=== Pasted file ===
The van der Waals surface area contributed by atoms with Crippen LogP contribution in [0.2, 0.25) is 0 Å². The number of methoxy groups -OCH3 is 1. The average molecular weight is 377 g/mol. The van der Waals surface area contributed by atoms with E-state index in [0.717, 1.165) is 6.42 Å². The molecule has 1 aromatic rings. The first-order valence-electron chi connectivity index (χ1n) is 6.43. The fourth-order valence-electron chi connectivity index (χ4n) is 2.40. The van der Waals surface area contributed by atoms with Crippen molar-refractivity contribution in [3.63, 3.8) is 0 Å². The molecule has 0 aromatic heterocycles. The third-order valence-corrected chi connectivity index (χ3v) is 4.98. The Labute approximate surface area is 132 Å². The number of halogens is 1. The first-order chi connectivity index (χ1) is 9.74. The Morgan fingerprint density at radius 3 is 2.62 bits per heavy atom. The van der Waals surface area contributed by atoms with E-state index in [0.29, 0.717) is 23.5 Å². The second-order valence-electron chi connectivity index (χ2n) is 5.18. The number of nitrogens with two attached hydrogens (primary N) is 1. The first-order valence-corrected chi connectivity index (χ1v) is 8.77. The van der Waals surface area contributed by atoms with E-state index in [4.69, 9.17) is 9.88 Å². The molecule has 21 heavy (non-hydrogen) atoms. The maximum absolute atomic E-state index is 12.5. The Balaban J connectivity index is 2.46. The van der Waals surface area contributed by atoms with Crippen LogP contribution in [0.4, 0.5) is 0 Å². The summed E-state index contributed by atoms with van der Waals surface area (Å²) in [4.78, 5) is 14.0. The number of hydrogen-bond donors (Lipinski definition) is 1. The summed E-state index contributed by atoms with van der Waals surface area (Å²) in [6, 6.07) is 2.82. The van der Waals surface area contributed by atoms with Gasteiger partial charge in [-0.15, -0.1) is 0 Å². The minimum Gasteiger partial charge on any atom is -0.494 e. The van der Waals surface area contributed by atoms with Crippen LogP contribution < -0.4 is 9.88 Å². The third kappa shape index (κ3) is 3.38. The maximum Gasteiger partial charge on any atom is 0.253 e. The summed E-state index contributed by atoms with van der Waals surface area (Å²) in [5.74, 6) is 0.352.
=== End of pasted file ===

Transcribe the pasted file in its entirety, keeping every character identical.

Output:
The van der Waals surface area contributed by atoms with Crippen LogP contribution in [0.2, 0.25) is 0 Å². The number of methoxy groups -OCH3 is 1. The average molecular weight is 377 g/mol. The van der Waals surface area contributed by atoms with E-state index in [0.717, 1.165) is 6.42 Å². The molecule has 1 aromatic rings. The first-order valence-electron chi connectivity index (χ1n) is 6.43. The fourth-order valence-electron chi connectivity index (χ4n) is 2.40. The van der Waals surface area contributed by atoms with Crippen molar-refractivity contribution in [3.63, 3.8) is 0 Å². The molecule has 0 aromatic heterocycles. The third-order valence-corrected chi connectivity index (χ3v) is 4.98. The Labute approximate surface area is 132 Å². The number of halogens is 1. The first-order chi connectivity index (χ1) is 9.74. The Morgan fingerprint density at radius 3 is 2.62 bits per heavy atom. The van der Waals surface area contributed by atoms with E-state index in [0.29, 0.717) is 23.5 Å². The second-order valence-electron chi connectivity index (χ2n) is 5.18. The number of nitrogens with two attached hydrogens (primary N) is 1. The first-order valence-corrected chi connectivity index (χ1v) is 8.77. The van der Waals surface area contributed by atoms with E-state index in [4.69, 9.17) is 9.88 Å². The molecule has 21 heavy (non-hydrogen) atoms. The maximum absolute atomic E-state index is 12.5. The Balaban J connectivity index is 2.46. The van der Waals surface area contributed by atoms with Crippen LogP contribution in [0.4, 0.5) is 0 Å². The summed E-state index contributed by atoms with van der Waals surface area (Å²) in [4.78, 5) is 14.0. The number of hydrogen-bond donors (Lipinski definition) is 1. The summed E-state index contributed by atoms with van der Waals surface area (Å²) in [6, 6.07) is 2.82. The van der Waals surface area contributed by atoms with Gasteiger partial charge in [-0.15, -0.1) is 0 Å². The minimum Gasteiger partial charge on any atom is -0.494 e. The van der Waals surface area contributed by atoms with Crippen LogP contribution < -0.4 is 9.88 Å². The third kappa shape index (κ3) is 3.38. The maximum Gasteiger partial charge on any atom is 0.253 e. The summed E-state index contributed by atoms with van der Waals surface area (Å²) in [5.74, 6) is 0.352.